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22 July 2022

Young leaders capture leadership’s ripple effects in Kanju documentary

Human Sciences Research Council (HSRC)

The beginnings of change might not look like much. It starts, perhaps, with a hoe and a determination to clear a road, or some vegetable seeds and a passion for women’s empowerment. A new documentary, The Spirit ofKanju: Leaders transforming Africa, created by graduates of the Mastercard Foundation Scholarship Program as part of an HSRC research study, showcases transformative leadership in action – and illustrates how seemingly small actions can have far-reaching ripple effects. By Andrea Teagle

A group of young people gather around a table, bending over a partly dissembled robot. Freda Yawson, senior manager of infrastructure and innovation at the African Centre for Economic Transformation in Accra, Ghana, explains that they are learning the basics of robotics. “We are creating students who can think creatively…” she says. “We are trying to not just come up with ideas, but we want to eventually turn these solutions into real products and services that actually change society.”

The filmed scene is one of the leadership accounts featured in the documentary The Spirit of Kanju: leaders transforming Africa, which was launched at a recent HSRC symposium in Zanzibar, Tanzania, on transformative leadership in African contexts. Produced by 19 alumni of the Mastercard Foundation Scholars Program, the documentary features several young graduates and community leaders, like Yawson, who are driving positive societal change – or, to quote the filmmakers: those who are “shining examples of the leaders Africa needs.”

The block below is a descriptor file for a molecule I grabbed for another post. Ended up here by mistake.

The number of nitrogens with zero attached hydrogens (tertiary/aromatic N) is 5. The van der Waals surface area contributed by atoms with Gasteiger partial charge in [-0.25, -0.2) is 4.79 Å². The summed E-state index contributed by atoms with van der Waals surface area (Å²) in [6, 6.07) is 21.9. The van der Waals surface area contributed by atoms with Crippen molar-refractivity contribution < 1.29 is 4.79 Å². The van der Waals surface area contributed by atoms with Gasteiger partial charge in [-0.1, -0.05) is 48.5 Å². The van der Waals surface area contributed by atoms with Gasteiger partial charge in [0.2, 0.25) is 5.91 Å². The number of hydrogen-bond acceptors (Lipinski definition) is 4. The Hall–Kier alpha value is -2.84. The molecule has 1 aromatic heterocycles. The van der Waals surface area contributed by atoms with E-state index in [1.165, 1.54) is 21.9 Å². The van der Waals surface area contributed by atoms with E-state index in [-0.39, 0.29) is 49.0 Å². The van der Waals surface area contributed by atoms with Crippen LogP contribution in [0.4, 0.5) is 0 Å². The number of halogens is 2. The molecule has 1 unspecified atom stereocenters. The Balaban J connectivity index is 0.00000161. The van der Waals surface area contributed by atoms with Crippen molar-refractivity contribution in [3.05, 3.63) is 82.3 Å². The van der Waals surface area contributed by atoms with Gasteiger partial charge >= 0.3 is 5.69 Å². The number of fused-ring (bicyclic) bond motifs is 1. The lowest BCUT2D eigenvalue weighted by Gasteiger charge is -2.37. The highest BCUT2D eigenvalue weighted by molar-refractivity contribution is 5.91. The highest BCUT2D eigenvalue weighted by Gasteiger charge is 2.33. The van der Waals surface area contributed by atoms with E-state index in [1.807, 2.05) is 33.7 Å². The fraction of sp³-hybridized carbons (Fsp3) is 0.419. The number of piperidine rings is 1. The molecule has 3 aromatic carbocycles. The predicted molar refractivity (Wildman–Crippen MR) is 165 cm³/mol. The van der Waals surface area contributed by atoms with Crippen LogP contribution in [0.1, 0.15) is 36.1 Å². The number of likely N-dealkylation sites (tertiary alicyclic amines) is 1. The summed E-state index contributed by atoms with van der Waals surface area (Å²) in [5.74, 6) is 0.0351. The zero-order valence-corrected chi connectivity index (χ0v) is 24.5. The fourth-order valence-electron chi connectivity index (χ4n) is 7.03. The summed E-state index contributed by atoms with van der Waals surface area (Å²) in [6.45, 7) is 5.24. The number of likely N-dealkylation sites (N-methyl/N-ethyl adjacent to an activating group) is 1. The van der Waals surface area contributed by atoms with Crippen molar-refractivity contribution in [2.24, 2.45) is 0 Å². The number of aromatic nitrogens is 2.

Moving between Uganda, Rwanda, Ethiopia, South Africa, Kenya and Ghana, the documentary illustrates how the framework of transformative leadership translates into different contexts, responding to particular societal challenges. We meet Malassen Hamida, the co-founder of the Mazingira Women Initiative in Nairobi, Kenya, which provides agricultural training and support to women and educates the community on climate change. At the University of Pretoria, we find Dr Clarity Mapengo, a post-doctoral researcher, demonstrating how she created a plastic packaging substitute out of fruit and vegetable waste. Also in Nairobi, Kenya, we encounter Victoria Gichuhi, the head of Daraja Academy, which provides quality education for girls who would not otherwise have the means to attend secondary school. 

Each of these young leaders, and others featured in the documentary, displays the spirit of Kanju: “the specific creativity born from African difficulty.” At a symposium concerned with the definition and scope of transformative leadership, the documentary provided, in the words of Prof Catherine Hoppers, “living examples of leadership” in action.

According to Victoria Gichuhi, the head of Daraja Academy, each year, the school receives 400 applicants. Just 30 are selected. “We need to stay accountable. We need to remember the girl who was not taken by the Daraja. We cannot get comfortable, we cannot forget that she’s out there, waiting…”   Source: The Spirit of Kanju: Leaders transforming Africa

Love in action

Two of the central pillars of transformative leadership, as the young filmmakers see it, are action and innovation. It is apt then that in the two-year making of the documentary, the alumni explored and demonstrated transformative leadership, as together they learnt about filmmaking and, through a narrative lens, interrogated what leadership meant to them.